Uttering the Unutterable: Prose about Genocide



By Muriel Mirak-Weissbach

Special to the Mirror-Spectator

BERLIN —How can you express “the unspeakable” in writing? Is it at all possible? The unspeakable or indescribable, in this case, being the atrocities of mass murder, in the Armenian genocide of 1915, the suffering of the Greek victims of the massacres and deportations in 1922-3, the elimination of European Jews in the Holocaust. Those courageous few, whether survivors of the catastrophic events, or their offspring, or contemporary witnesses, who put down their recollections and reflections in writing, have given birth to a vast literature, the literature of memory, of genocide.

Leading protagonists in this literary process gathered from October 11-13, under the auspices of the Evangelical Academy in Berlin. Co-sponsors of the conference were the Working Group for Recognition — Against Genocide, for International Understanding (AGA) and the German-Armenian Society, Frankfurt. Peter Balakian, who had travelled from the US to participate in the conference, noted that being there Schwanenwerder so near the Wannsee was “heavy;” after all, it was there at the conference bearing its name that the Nazi leadership met in January 1942 to map out the “final solution to the Jewish problem,” what was to go down in history as the Holocaust.

In her opening welcome, Dr. Tessa Hofmann, founding member of the AGA and one of the first in Germany to spread knowledge of the Armenian Genocide, quoted Theodor W. Adorno’s famous 1951 remark, “To write poetry after Auschwitz is barbaric” and noted that long before that, in 1920, author Zapel Esayan from Constantinople had questioned whether or not one could express the indescribable in literature: “It is definitely possible to relate single episodes from this huge martyrdom, yet no human language can give an account of this dreadful thing in its totality, namely to eliminate a whole race.”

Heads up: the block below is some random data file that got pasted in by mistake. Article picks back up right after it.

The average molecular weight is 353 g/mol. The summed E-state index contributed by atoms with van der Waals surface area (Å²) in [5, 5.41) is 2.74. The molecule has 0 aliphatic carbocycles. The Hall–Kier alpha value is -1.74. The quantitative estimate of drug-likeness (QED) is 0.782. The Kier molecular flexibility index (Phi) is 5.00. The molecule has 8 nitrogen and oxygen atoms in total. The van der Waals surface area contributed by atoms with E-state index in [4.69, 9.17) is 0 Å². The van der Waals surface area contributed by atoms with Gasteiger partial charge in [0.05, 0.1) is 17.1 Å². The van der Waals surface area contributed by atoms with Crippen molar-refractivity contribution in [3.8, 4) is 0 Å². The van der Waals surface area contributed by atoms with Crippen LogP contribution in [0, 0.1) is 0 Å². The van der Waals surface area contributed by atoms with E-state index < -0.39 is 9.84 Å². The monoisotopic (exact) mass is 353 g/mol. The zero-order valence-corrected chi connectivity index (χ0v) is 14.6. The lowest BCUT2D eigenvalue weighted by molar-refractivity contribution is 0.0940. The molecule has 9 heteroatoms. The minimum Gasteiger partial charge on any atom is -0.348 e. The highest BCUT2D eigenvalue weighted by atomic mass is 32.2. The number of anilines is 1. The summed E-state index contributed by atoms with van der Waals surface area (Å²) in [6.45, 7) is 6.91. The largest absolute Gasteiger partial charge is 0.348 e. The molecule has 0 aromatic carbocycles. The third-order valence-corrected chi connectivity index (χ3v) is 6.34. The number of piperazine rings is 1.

What emerged from the intensive, emotional discussion was that although it is impossible to replicate the catastrophe, writers have succeeded in transmitting its essence. Here it is particularly fiction, Hofmann said, that “assumes the task that journalism or scientific literature cannot or will not cover.” The reason lies in the poetical character of fictional literature, which, as the German word for poetry — Dichtung — expresses, condenses reality in images which transmit a deeper reality than that contained in the chronicle of events.

So, for example, Elias Venezis depicted the case of the forced transfer of Greeks from Smyrna after its occupation by Turkish military in 1922. Dr. Michaela Prinzinger spoke on “Elias Venezis: Growing Up under the Risk of Death.” As a child he lived through the horrors of the Greek-Turkish war, and recalled how his grandfather grabbed a handful of earth to taken with him, a symbol of his lost homeland. Venezis wrote also of his arrest in 1922 and his suffering as a forced laborer in his book, Number 31328. Prinzinger showed several clips from a film based on the book and titled 1922. In it director Nikos Koundouros summarized the tragedy of an entire people in the story of three individuals, one the young boy Elias, another, a young woman, one of the many who were raped, who goes insane.